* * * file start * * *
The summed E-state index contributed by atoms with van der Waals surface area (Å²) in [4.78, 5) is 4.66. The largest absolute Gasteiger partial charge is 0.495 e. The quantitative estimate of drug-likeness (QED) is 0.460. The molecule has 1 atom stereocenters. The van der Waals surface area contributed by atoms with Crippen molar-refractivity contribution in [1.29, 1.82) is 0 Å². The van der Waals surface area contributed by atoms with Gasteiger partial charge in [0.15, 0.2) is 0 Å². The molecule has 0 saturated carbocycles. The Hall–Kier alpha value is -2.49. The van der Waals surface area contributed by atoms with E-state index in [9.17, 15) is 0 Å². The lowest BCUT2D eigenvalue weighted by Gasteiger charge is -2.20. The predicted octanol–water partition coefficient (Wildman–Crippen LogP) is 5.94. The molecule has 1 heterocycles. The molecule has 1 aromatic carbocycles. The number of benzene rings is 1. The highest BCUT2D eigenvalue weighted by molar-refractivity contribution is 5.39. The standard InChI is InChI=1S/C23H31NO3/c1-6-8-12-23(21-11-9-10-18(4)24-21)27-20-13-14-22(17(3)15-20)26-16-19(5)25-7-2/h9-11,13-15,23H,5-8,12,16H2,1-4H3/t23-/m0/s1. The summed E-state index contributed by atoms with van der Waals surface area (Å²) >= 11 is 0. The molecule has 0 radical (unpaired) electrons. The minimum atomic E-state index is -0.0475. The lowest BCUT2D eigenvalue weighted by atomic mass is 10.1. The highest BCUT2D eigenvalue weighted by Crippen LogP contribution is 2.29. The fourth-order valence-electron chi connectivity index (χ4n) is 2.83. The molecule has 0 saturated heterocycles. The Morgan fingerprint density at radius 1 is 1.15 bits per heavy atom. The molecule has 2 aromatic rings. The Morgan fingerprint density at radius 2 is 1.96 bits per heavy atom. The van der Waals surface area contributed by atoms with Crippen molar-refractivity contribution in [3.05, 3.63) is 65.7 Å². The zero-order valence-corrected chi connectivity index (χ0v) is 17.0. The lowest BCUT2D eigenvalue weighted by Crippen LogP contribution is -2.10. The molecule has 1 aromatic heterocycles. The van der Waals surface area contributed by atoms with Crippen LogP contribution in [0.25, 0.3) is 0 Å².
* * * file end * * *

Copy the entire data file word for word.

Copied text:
The summed E-state index contributed by atoms with van der Waals surface area (Å²) in [4.78, 5) is 4.66. The largest absolute Gasteiger partial charge is 0.495 e. The quantitative estimate of drug-likeness (QED) is 0.460. The molecule has 1 atom stereocenters. The van der Waals surface area contributed by atoms with Crippen molar-refractivity contribution in [1.29, 1.82) is 0 Å². The van der Waals surface area contributed by atoms with Gasteiger partial charge in [0.15, 0.2) is 0 Å². The molecule has 0 saturated carbocycles. The Hall–Kier alpha value is -2.49. The van der Waals surface area contributed by atoms with E-state index in [9.17, 15) is 0 Å². The lowest BCUT2D eigenvalue weighted by Gasteiger charge is -2.20. The predicted octanol–water partition coefficient (Wildman–Crippen LogP) is 5.94. The molecule has 1 heterocycles. The molecule has 1 aromatic carbocycles. The number of benzene rings is 1. The highest BCUT2D eigenvalue weighted by molar-refractivity contribution is 5.39. The standard InChI is InChI=1S/C23H31NO3/c1-6-8-12-23(21-11-9-10-18(4)24-21)27-20-13-14-22(17(3)15-20)26-16-19(5)25-7-2/h9-11,13-15,23H,5-8,12,16H2,1-4H3/t23-/m0/s1. The summed E-state index contributed by atoms with van der Waals surface area (Å²) >= 11 is 0. The molecule has 0 radical (unpaired) electrons. The minimum atomic E-state index is -0.0475. The lowest BCUT2D eigenvalue weighted by atomic mass is 10.1. The highest BCUT2D eigenvalue weighted by Crippen LogP contribution is 2.29. The fourth-order valence-electron chi connectivity index (χ4n) is 2.83. The molecule has 0 saturated heterocycles. The Morgan fingerprint density at radius 1 is 1.15 bits per heavy atom. The molecule has 2 aromatic rings. The Morgan fingerprint density at radius 2 is 1.96 bits per heavy atom. The van der Waals surface area contributed by atoms with Crippen molar-refractivity contribution in [3.05, 3.63) is 65.7 Å². The zero-order valence-corrected chi connectivity index (χ0v) is 17.0. The lowest BCUT2D eigenvalue weighted by Crippen LogP contribution is -2.10. The molecule has 1 aromatic heterocycles. The van der Waals surface area contributed by atoms with Crippen LogP contribution in [0.25, 0.3) is 0 Å².